As opinion polls show backing for Erdogan and his Justice and Development Party (AKP) in decline, six opposition parties held a third meeting on Tuesday with the aim of agreeing a shared set of principles by the year-end, Reuters said late last week.
The attempt at unity to confront the government is unprecedented in Turkey, said Murat Yetkin, a well-known journalist and political commentator who served as Ankara bureau chief of Turkish language newspaper Radikal and editor in chief of the Hurriyet Daily News.
Public support for Erdogan is falling due to the country’s economic troubles - the lira hit a latest record low against the dollar on Friday - criticism of his government’s handling of a recent spate of forest fires and floods, corruption and growing authoritarianism.
The AKP has around 31-33 percent of the vote compared with 42.6 percent at parliamentary elections in 2018, Reuters said citing opinion polls. Erdogan's far-right partners – the Nationalist Movement Party (MHP), has an 8-9 percent share, less than the 10 percent voter threshold required to enter parliament.
The opposition talks focus on a goal of returning the country to a parliamentary system of government – Erdogan acquired vast presidential powers in 2018 – and to identify shared principles, rather than agree on a common presidential candidate, Reuters said, citing participants.
The parties have agreed to focus on the independence of the judiciary, media and academia, laws governing elections and political parties, and boosting democracy and the separation of powers, said Bahadir Erdem, deputy chairman of the Good Party (IP).
“These six parties coming together is giving people hope. Instead of divisiveness, there is togetherness, uniting on common ground” rather than the polarization of the past few years, Erdem told Reuters.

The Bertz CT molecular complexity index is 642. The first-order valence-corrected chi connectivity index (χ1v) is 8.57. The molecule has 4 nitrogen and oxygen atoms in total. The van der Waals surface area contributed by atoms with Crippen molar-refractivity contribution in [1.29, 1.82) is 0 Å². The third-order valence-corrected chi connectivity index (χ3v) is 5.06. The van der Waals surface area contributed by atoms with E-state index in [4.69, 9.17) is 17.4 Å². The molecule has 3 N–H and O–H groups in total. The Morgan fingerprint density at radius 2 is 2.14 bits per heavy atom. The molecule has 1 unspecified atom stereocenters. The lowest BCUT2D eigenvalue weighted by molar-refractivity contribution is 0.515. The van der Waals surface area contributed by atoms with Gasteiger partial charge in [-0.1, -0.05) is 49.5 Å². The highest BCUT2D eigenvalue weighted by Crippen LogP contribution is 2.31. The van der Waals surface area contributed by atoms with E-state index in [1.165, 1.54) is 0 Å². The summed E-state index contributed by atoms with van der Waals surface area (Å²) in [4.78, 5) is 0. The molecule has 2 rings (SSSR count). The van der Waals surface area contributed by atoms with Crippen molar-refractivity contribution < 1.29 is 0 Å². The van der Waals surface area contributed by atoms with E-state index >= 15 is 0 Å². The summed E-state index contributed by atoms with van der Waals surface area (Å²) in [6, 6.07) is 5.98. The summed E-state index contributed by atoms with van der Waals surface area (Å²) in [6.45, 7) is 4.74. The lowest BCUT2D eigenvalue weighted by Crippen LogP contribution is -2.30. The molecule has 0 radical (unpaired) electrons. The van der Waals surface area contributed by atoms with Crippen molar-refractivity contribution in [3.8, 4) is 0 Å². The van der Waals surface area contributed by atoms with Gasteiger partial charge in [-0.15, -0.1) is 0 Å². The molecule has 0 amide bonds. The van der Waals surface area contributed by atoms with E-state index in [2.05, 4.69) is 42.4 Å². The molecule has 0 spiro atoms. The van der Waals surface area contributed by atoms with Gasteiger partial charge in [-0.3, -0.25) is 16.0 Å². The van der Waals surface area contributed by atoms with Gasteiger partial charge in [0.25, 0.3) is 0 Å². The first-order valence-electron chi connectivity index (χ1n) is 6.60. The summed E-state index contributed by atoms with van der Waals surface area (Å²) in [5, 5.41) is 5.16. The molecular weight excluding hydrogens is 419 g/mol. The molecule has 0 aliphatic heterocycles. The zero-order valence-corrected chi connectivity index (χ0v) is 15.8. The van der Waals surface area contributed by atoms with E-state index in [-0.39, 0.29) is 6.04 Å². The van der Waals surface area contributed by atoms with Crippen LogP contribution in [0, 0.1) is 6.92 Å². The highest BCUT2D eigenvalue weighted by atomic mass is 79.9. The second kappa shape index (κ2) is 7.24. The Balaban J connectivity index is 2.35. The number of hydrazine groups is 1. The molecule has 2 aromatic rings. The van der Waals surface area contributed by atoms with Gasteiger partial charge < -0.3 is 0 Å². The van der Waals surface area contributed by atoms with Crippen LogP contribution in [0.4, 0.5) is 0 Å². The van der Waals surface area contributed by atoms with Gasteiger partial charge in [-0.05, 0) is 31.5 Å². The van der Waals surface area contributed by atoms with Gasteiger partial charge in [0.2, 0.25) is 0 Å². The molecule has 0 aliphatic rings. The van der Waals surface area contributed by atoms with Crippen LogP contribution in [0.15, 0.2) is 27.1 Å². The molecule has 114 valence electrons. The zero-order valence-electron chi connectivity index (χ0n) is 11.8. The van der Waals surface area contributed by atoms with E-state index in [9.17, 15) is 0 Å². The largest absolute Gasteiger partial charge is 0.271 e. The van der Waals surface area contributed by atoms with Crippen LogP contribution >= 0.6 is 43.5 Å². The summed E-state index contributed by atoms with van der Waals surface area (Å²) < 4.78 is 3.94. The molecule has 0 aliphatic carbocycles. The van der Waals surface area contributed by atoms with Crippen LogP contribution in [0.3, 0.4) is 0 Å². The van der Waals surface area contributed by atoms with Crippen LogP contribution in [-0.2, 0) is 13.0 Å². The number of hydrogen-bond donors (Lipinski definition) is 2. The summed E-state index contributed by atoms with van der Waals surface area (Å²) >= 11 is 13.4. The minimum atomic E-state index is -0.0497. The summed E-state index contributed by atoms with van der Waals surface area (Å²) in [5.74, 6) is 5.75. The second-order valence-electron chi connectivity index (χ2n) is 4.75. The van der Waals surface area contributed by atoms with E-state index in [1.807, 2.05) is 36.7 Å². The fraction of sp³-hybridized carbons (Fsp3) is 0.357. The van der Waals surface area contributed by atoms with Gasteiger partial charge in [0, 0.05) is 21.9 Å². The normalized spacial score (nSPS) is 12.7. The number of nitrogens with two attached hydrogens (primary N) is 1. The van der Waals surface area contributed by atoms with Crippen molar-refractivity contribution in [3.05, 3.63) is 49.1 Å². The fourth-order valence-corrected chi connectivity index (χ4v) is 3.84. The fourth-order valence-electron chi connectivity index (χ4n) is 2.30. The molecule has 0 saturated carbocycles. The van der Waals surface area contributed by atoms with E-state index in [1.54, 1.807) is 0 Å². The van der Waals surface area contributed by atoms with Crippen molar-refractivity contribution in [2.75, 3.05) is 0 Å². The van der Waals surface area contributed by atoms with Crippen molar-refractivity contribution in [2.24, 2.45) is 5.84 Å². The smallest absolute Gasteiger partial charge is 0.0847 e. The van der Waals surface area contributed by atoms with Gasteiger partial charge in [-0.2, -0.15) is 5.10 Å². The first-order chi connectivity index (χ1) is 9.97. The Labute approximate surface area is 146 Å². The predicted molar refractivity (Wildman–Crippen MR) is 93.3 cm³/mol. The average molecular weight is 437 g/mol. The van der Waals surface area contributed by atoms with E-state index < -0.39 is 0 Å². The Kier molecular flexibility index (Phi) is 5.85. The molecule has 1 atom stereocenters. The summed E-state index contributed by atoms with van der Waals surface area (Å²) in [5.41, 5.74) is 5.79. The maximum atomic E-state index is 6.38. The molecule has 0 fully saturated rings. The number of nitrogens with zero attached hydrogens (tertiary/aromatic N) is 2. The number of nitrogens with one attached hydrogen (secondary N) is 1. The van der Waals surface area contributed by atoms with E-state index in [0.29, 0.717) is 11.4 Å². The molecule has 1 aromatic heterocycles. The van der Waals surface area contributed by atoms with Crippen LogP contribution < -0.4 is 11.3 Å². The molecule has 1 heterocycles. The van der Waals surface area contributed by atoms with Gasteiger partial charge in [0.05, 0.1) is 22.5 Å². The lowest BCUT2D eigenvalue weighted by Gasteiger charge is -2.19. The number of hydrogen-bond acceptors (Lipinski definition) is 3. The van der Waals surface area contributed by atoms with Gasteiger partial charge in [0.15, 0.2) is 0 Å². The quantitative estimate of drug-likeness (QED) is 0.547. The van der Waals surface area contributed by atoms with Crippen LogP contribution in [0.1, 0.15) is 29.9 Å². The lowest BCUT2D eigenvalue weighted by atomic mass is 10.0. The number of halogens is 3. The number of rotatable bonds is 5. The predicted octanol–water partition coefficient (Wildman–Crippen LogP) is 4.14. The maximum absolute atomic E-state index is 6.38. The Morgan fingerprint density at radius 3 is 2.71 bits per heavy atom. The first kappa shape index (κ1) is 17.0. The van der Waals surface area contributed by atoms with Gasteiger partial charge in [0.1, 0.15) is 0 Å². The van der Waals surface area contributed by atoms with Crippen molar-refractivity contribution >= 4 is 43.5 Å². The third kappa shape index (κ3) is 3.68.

The presidential system is “dragging Turkey to the precipice”, said Muharrem Erkek, deputy chairman of the main opposition Republican People’s Party (CHP), Reuters reported.
“Citizens’ problems are worsening under this one-man system… A strengthened parliamentary system will inspire confidence,” he said.
Bulent Turan, a senior AKP deputy, dismissed the negotiations on returning Turkey to a parliamentary system of government as “reactionary”. The new system worked well and has led to a reduction in political instability, he said.
Ali Babacan, a former deputy prime minister who left the AKP and formed the rival Democracy and Progress Party (DEVA), has become one of the main critics of Erdogan's style of government.
Ministers in Erdogan's administration used to sign blank sheets of paper to be filled in by more senior officials, Babacan said at the weekend, according to the Diken newspaper. He left his position as deputy prime minister in August 2015, departed the AKP in 2019 citing “deep differences” over the party’s direction, and formed DEVA last year.
Erdogan's government must abide by the principles of law and justice if it wants to resolve Turkey’s economic problems, which include high inflation, Babacan said.
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